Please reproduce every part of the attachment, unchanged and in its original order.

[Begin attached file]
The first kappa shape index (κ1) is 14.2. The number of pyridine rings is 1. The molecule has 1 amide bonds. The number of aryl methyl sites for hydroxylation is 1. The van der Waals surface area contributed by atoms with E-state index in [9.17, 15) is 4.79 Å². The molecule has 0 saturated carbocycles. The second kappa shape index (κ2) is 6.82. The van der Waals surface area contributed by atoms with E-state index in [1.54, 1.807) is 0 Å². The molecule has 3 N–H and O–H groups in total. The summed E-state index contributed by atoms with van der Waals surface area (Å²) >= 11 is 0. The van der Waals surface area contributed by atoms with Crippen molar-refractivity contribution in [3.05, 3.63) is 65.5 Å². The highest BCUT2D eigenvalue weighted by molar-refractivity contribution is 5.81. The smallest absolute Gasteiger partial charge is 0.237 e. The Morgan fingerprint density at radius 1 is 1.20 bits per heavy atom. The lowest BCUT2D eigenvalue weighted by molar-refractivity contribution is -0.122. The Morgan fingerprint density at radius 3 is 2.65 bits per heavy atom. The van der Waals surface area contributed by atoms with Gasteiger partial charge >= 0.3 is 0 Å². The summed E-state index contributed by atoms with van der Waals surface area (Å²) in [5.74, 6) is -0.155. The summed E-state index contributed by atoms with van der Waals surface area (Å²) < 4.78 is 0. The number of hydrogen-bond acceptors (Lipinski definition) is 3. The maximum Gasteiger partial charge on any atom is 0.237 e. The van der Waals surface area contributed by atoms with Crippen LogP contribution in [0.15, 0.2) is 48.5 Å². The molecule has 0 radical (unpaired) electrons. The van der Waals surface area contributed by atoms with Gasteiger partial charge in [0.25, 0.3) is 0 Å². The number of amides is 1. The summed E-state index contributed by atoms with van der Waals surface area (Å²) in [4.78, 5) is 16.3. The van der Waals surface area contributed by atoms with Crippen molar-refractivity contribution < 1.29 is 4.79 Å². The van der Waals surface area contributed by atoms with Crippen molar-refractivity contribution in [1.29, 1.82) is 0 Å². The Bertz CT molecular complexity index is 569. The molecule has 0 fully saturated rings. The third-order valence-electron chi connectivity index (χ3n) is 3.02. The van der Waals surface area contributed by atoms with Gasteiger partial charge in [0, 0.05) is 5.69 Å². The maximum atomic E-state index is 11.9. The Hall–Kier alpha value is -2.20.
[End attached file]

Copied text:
The first kappa shape index (κ1) is 14.2. The number of pyridine rings is 1. The molecule has 1 amide bonds. The number of aryl methyl sites for hydroxylation is 1. The van der Waals surface area contributed by atoms with E-state index in [9.17, 15) is 4.79 Å². The molecule has 0 saturated carbocycles. The second kappa shape index (κ2) is 6.82. The van der Waals surface area contributed by atoms with E-state index in [1.54, 1.807) is 0 Å². The molecule has 3 N–H and O–H groups in total. The summed E-state index contributed by atoms with van der Waals surface area (Å²) >= 11 is 0. The van der Waals surface area contributed by atoms with Crippen molar-refractivity contribution in [3.05, 3.63) is 65.5 Å². The highest BCUT2D eigenvalue weighted by molar-refractivity contribution is 5.81. The smallest absolute Gasteiger partial charge is 0.237 e. The Morgan fingerprint density at radius 1 is 1.20 bits per heavy atom. The lowest BCUT2D eigenvalue weighted by molar-refractivity contribution is -0.122. The Morgan fingerprint density at radius 3 is 2.65 bits per heavy atom. The van der Waals surface area contributed by atoms with Gasteiger partial charge >= 0.3 is 0 Å². The summed E-state index contributed by atoms with van der Waals surface area (Å²) in [5.74, 6) is -0.155. The summed E-state index contributed by atoms with van der Waals surface area (Å²) < 4.78 is 0. The number of hydrogen-bond acceptors (Lipinski definition) is 3. The maximum Gasteiger partial charge on any atom is 0.237 e. The van der Waals surface area contributed by atoms with Crippen LogP contribution in [0.15, 0.2) is 48.5 Å². The molecule has 0 radical (unpaired) electrons. The van der Waals surface area contributed by atoms with Gasteiger partial charge in [0.25, 0.3) is 0 Å². The number of amides is 1. The summed E-state index contributed by atoms with van der Waals surface area (Å²) in [4.78, 5) is 16.3. The van der Waals surface area contributed by atoms with Crippen molar-refractivity contribution < 1.29 is 4.79 Å². The van der Waals surface area contributed by atoms with Crippen molar-refractivity contribution in [1.29, 1.82) is 0 Å². The Bertz CT molecular complexity index is 569. The molecule has 0 fully saturated rings. The third-order valence-electron chi connectivity index (χ3n) is 3.02. The van der Waals surface area contributed by atoms with Gasteiger partial charge in [0, 0.05) is 5.69 Å². The maximum atomic E-state index is 11.9. The Hall–Kier alpha value is -2.20.